EGU General Assembly 2021
© Author(s) 2021. This work is distributed under
the Creative Commons Attribution 4.0 License.

Epidemics, climate change and natural hazards: Impacts and risk perceptions under COVID-19

Giuliano Di Baldassarre1, Elena Mondino1, and Elena Raffetti2
Giuliano Di Baldassarre et al.
  • 1Centre of Natural Hazards and Distaster Science (CNDS), Department of Earth Sciences, Uppsala University, Uppsala, Sweden
  • 2Department of Global Public Health, Karolinska Institutet, Stockholm, Sweden

Epidemics, climate change and natural hazards are increasingly affecting humankind and are plausibly re-shaping the way in which people perceive multiple risks. Here we integrate epidemiological, policy, climate and natural hazard data with the results of two waves of nationwide surveys in Italy and Sweden. These were conducted in two different phases of the COVID-19 pandemic corresponding to low (August 2020) and high (November 2020) levels of infection rates. We investigate the interplay between negative impacts and public perceptions of multiple hazards including epidemics, floods, droughts, wildfires, earthquakes, and climate change. Similarities and differences between Italy and Sweden allow us to investigate the role of policy, media coverage, and direct experience in explaining public perceptions of multiple hazards. The way in which people think about epidemics, for example, is expected to have been substantially influenced by the COVID-19 pandemic that has severely affected both countries, but to which the Italian and Swedish authorities responded differently. Indeed, we found that epidemics are perceived as less likely and more impactful in Italy compared to Sweden. In addition, when multiple hazards are considered, people are more worried about risks related to recently occurred events. This is in line with the cognitive process known as availability heuristic: individuals assess the risk associated with a given hazard based on how easily it comes to their mind. Furthermore, for the majority of hazards, we found that in both countries women and younger people are generally more concerned. These new insights about the interplay between multiple hazards and public perceptions can inform the development of sustainable policies to reduce disaster risk while promoting public health.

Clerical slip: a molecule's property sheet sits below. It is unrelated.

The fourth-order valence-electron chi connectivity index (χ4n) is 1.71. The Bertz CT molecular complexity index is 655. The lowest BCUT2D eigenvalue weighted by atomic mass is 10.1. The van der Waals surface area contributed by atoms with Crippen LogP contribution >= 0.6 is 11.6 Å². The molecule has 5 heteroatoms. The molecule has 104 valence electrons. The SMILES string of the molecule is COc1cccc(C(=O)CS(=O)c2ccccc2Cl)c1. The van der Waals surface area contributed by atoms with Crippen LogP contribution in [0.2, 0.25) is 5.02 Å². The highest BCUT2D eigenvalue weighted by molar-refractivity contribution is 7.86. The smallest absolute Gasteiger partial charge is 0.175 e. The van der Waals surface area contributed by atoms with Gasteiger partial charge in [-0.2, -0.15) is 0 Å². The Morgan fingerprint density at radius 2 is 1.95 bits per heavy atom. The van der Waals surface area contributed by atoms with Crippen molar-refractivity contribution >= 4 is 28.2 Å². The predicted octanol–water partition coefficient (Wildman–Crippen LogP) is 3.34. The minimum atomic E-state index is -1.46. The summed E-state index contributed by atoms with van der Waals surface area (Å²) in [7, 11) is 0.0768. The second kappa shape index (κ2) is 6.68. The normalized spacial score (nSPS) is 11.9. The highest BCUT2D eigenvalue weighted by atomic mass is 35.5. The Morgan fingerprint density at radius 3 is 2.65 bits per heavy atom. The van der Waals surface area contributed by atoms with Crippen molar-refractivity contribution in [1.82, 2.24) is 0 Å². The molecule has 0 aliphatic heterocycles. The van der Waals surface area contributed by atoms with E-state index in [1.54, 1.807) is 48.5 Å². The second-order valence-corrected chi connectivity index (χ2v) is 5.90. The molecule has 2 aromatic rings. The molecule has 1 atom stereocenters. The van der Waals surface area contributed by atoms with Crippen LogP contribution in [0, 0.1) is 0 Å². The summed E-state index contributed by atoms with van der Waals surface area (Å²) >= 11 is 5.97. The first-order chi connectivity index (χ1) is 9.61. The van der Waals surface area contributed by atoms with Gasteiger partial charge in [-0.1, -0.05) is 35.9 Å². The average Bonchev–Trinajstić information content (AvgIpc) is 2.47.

How to cite: Di Baldassarre, G., Mondino, E., and Raffetti, E.: Epidemics, climate change and natural hazards: Impacts and risk perceptions under COVID-19, EGU General Assembly 2021, online, 19–30 Apr 2021, EGU21-2408,, 2021.

Corresponding displays formerly uploaded have been withdrawn.